The Treaty on the Prohibition of Nuclear Weapons
On 7 July 2017, after a decade of work by ICAN and its partners, an overwhelming majority of the world’s nations adopted a landmark global agreement to ban nuclear weapons, officially known as the Nuclear Weapons Ban Treaty. It will enter into force once 50 nations have signed and ratified it.
The current situation is that there are 80 who have signed and 34 who have also ratified. There are 16 of us left before it enters into force, when we reach 50.
Prior to the treaty, nuclear weapons were the only weapons of mass destruction that were not subject to a total ban (if chemical and bacteriological weapons are), despite their long-lasting catastrophic humanitarian and environmental consequences. The new agreement finally fills a significant gap in international law.
It prohibits nations from developing, testing, producing, manufacturing, transferring, possessing, stockpiling, using or threatening to use nuclear weapons, or allowing nuclear weapons to be stationed on their territory. It also prohibits them from assisting, encouraging or inducing anyone to participate in any of these activities.
A nation that possesses nuclear weapons can join the treaty, as long as it agrees to destroy them in accordance with a legally binding, time-bound plan. Similarly, a nation that harbors another nation’s nuclear weapons in its territory may join, provided it agrees to eliminate them within a specified period of time.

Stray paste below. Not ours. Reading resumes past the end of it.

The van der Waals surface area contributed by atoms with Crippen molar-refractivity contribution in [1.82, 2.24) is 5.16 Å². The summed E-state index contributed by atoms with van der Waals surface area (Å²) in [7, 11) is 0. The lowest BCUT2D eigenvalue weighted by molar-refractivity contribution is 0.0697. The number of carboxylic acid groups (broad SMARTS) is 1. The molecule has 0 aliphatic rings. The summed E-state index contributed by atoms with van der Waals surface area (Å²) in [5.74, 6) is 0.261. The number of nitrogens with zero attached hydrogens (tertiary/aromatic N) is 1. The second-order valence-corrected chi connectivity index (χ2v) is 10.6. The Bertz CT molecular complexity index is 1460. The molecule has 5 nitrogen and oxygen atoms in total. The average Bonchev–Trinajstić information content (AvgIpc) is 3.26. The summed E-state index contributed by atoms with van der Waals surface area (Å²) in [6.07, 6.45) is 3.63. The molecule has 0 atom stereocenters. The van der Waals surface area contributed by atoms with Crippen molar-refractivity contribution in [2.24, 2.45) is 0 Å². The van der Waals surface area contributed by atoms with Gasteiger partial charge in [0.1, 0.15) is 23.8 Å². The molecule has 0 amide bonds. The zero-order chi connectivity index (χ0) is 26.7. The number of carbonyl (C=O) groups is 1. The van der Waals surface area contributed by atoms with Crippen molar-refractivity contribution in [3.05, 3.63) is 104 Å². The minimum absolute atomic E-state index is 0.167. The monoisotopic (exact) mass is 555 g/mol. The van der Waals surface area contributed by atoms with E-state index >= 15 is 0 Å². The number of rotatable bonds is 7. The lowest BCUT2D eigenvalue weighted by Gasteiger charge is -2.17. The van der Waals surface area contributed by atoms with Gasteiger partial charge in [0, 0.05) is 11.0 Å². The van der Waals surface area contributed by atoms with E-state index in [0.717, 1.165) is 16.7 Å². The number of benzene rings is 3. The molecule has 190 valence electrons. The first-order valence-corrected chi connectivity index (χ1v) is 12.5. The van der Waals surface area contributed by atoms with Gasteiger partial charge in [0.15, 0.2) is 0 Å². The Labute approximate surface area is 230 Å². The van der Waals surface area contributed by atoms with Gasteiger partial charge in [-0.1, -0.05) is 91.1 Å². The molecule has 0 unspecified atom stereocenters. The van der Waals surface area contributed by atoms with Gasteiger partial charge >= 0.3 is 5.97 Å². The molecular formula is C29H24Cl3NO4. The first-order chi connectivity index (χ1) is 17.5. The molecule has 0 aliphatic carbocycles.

Nations are obligated to provide assistance to all victims of the use and testing of nuclear weapons and to take steps to remedy contaminated environments. The preamble recognizes the harm suffered as a result of nuclear weapons, including the disproportionate impact on women and girls, and on indigenous peoples around the world.
The treaty was negotiated at United Nations headquarters in New York in March, June and July 2017, with the participation of more than 135 countries as well as members of civil society. It was opened for signature on 20 September 2017. It is of a permanent nature and will be legally binding for nations that join it.
Collaborating to bring the NPT into force is one of the priorities of the World March for Peace and Nonviolence.